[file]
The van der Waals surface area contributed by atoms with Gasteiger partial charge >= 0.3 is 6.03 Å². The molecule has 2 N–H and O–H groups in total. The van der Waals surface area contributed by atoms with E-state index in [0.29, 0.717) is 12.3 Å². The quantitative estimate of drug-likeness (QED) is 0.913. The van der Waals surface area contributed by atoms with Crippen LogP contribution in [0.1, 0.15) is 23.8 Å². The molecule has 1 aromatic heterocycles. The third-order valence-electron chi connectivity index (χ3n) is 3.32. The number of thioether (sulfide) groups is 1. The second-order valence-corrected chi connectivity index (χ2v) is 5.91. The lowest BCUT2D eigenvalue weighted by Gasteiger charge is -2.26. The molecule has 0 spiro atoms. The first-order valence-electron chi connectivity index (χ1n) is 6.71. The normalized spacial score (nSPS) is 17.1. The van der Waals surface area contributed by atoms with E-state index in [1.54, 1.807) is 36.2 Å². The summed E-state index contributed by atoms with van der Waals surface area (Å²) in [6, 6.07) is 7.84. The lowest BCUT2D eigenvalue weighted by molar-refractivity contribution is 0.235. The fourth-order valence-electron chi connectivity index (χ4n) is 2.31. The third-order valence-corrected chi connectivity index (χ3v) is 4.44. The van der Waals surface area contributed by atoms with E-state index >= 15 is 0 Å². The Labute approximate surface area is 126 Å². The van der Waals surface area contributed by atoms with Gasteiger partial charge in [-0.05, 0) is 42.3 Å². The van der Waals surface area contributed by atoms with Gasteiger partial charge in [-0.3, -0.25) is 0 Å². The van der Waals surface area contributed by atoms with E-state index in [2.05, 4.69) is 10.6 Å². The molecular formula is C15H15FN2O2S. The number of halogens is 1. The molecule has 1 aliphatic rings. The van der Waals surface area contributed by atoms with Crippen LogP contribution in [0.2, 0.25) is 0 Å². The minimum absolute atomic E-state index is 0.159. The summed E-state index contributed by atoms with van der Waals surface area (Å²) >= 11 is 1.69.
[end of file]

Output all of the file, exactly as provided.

The van der Waals surface area contributed by atoms with Gasteiger partial charge >= 0.3 is 6.03 Å². The molecule has 2 N–H and O–H groups in total. The van der Waals surface area contributed by atoms with E-state index in [0.29, 0.717) is 12.3 Å². The quantitative estimate of drug-likeness (QED) is 0.913. The van der Waals surface area contributed by atoms with Crippen LogP contribution in [0.1, 0.15) is 23.8 Å². The molecule has 1 aromatic heterocycles. The third-order valence-electron chi connectivity index (χ3n) is 3.32. The number of thioether (sulfide) groups is 1. The second-order valence-corrected chi connectivity index (χ2v) is 5.91. The lowest BCUT2D eigenvalue weighted by Gasteiger charge is -2.26. The molecule has 0 spiro atoms. The first-order valence-electron chi connectivity index (χ1n) is 6.71. The normalized spacial score (nSPS) is 17.1. The van der Waals surface area contributed by atoms with E-state index in [1.54, 1.807) is 36.2 Å². The summed E-state index contributed by atoms with van der Waals surface area (Å²) in [6, 6.07) is 7.84. The lowest BCUT2D eigenvalue weighted by molar-refractivity contribution is 0.235. The fourth-order valence-electron chi connectivity index (χ4n) is 2.31. The third-order valence-corrected chi connectivity index (χ3v) is 4.44. The van der Waals surface area contributed by atoms with E-state index >= 15 is 0 Å². The Labute approximate surface area is 126 Å². The van der Waals surface area contributed by atoms with Gasteiger partial charge in [-0.05, 0) is 42.3 Å². The van der Waals surface area contributed by atoms with Gasteiger partial charge in [-0.3, -0.25) is 0 Å². The van der Waals surface area contributed by atoms with E-state index in [2.05, 4.69) is 10.6 Å². The molecular formula is C15H15FN2O2S. The number of halogens is 1. The molecule has 1 aliphatic rings. The van der Waals surface area contributed by atoms with Crippen LogP contribution in [0.2, 0.25) is 0 Å². The minimum absolute atomic E-state index is 0.159. The summed E-state index contributed by atoms with van der Waals surface area (Å²) >= 11 is 1.69.